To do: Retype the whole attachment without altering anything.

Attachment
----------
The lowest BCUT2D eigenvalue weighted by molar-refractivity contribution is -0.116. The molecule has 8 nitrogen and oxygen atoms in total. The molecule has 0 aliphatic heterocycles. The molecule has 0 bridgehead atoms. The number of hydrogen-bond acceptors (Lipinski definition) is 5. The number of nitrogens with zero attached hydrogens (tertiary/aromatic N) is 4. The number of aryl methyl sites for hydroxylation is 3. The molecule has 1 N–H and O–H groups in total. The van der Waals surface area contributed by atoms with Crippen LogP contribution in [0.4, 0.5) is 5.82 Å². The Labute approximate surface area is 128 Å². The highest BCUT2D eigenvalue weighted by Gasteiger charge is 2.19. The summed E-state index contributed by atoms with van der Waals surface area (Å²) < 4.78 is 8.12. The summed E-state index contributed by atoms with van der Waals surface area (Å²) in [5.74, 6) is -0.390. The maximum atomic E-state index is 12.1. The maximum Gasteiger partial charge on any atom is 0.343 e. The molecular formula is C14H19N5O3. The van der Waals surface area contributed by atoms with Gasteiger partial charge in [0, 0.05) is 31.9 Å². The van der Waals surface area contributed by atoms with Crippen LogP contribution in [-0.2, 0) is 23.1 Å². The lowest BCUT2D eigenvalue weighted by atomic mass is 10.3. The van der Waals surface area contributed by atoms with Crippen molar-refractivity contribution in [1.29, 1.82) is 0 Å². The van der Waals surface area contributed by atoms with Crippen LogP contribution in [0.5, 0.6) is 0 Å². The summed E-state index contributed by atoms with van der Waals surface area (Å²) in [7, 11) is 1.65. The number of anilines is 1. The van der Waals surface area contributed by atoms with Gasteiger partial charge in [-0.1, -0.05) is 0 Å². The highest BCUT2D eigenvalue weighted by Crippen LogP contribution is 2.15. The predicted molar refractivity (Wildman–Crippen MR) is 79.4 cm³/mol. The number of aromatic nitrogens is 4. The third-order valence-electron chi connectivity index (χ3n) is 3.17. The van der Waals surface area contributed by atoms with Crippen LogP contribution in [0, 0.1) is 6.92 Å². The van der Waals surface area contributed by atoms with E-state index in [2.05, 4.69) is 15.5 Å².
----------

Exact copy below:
The lowest BCUT2D eigenvalue weighted by molar-refractivity contribution is -0.116. The molecule has 8 nitrogen and oxygen atoms in total. The molecule has 0 aliphatic heterocycles. The molecule has 0 bridgehead atoms. The number of hydrogen-bond acceptors (Lipinski definition) is 5. The number of nitrogens with zero attached hydrogens (tertiary/aromatic N) is 4. The number of aryl methyl sites for hydroxylation is 3. The molecule has 1 N–H and O–H groups in total. The van der Waals surface area contributed by atoms with Crippen LogP contribution in [0.4, 0.5) is 5.82 Å². The Labute approximate surface area is 128 Å². The highest BCUT2D eigenvalue weighted by Gasteiger charge is 2.19. The summed E-state index contributed by atoms with van der Waals surface area (Å²) < 4.78 is 8.12. The summed E-state index contributed by atoms with van der Waals surface area (Å²) in [5.74, 6) is -0.390. The maximum atomic E-state index is 12.1. The maximum Gasteiger partial charge on any atom is 0.343 e. The molecular formula is C14H19N5O3. The van der Waals surface area contributed by atoms with Gasteiger partial charge in [0, 0.05) is 31.9 Å². The van der Waals surface area contributed by atoms with Crippen LogP contribution in [-0.2, 0) is 23.1 Å². The lowest BCUT2D eigenvalue weighted by atomic mass is 10.3. The van der Waals surface area contributed by atoms with Crippen molar-refractivity contribution in [1.29, 1.82) is 0 Å². The van der Waals surface area contributed by atoms with Crippen LogP contribution in [0.5, 0.6) is 0 Å². The summed E-state index contributed by atoms with van der Waals surface area (Å²) in [7, 11) is 1.65. The number of anilines is 1. The van der Waals surface area contributed by atoms with Gasteiger partial charge in [-0.1, -0.05) is 0 Å². The highest BCUT2D eigenvalue weighted by Crippen LogP contribution is 2.15. The predicted molar refractivity (Wildman–Crippen MR) is 79.4 cm³/mol. The number of aromatic nitrogens is 4. The third-order valence-electron chi connectivity index (χ3n) is 3.17. The van der Waals surface area contributed by atoms with Crippen LogP contribution in [0, 0.1) is 6.92 Å². The van der Waals surface area contributed by atoms with E-state index in [2.05, 4.69) is 15.5 Å².